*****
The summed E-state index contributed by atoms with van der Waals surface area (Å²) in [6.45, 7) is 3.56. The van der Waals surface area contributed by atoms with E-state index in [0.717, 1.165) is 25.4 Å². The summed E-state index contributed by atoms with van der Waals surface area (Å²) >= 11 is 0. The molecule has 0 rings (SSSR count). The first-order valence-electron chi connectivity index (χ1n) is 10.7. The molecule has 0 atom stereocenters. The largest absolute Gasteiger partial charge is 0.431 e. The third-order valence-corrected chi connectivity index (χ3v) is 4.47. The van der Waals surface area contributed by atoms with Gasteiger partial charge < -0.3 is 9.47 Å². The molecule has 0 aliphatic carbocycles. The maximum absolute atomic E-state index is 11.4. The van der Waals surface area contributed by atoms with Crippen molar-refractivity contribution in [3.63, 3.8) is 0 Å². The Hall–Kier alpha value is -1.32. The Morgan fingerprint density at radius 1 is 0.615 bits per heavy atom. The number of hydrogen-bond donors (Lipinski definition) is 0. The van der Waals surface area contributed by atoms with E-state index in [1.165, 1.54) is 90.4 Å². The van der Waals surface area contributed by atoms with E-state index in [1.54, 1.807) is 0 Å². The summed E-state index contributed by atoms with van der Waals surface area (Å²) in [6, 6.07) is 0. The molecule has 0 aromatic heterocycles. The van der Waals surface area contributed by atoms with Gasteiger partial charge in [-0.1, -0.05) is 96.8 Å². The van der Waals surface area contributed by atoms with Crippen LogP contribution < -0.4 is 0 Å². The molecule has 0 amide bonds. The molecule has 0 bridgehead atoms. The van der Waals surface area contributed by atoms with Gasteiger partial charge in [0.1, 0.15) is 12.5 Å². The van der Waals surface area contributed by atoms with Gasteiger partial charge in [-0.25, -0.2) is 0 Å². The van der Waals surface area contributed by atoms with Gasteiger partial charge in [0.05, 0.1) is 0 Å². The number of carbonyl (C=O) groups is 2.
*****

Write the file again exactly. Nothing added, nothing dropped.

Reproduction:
The summed E-state index contributed by atoms with van der Waals surface area (Å²) in [6.45, 7) is 3.56. The van der Waals surface area contributed by atoms with E-state index in [0.717, 1.165) is 25.4 Å². The summed E-state index contributed by atoms with van der Waals surface area (Å²) >= 11 is 0. The molecule has 0 rings (SSSR count). The first-order valence-electron chi connectivity index (χ1n) is 10.7. The molecule has 0 atom stereocenters. The largest absolute Gasteiger partial charge is 0.431 e. The third-order valence-corrected chi connectivity index (χ3v) is 4.47. The van der Waals surface area contributed by atoms with Gasteiger partial charge < -0.3 is 9.47 Å². The molecule has 0 aliphatic carbocycles. The maximum absolute atomic E-state index is 11.4. The van der Waals surface area contributed by atoms with Crippen molar-refractivity contribution in [3.63, 3.8) is 0 Å². The Hall–Kier alpha value is -1.32. The Morgan fingerprint density at radius 1 is 0.615 bits per heavy atom. The number of hydrogen-bond donors (Lipinski definition) is 0. The van der Waals surface area contributed by atoms with E-state index in [1.165, 1.54) is 90.4 Å². The van der Waals surface area contributed by atoms with E-state index in [1.54, 1.807) is 0 Å². The summed E-state index contributed by atoms with van der Waals surface area (Å²) in [6, 6.07) is 0. The molecule has 0 aromatic heterocycles. The van der Waals surface area contributed by atoms with Gasteiger partial charge in [-0.1, -0.05) is 96.8 Å². The van der Waals surface area contributed by atoms with Crippen LogP contribution < -0.4 is 0 Å². The molecule has 0 amide bonds. The molecule has 0 bridgehead atoms. The van der Waals surface area contributed by atoms with Gasteiger partial charge in [0.1, 0.15) is 12.5 Å². The van der Waals surface area contributed by atoms with Gasteiger partial charge in [-0.25, -0.2) is 0 Å². The van der Waals surface area contributed by atoms with Gasteiger partial charge in [0.05, 0.1) is 0 Å². The number of carbonyl (C=O) groups is 2.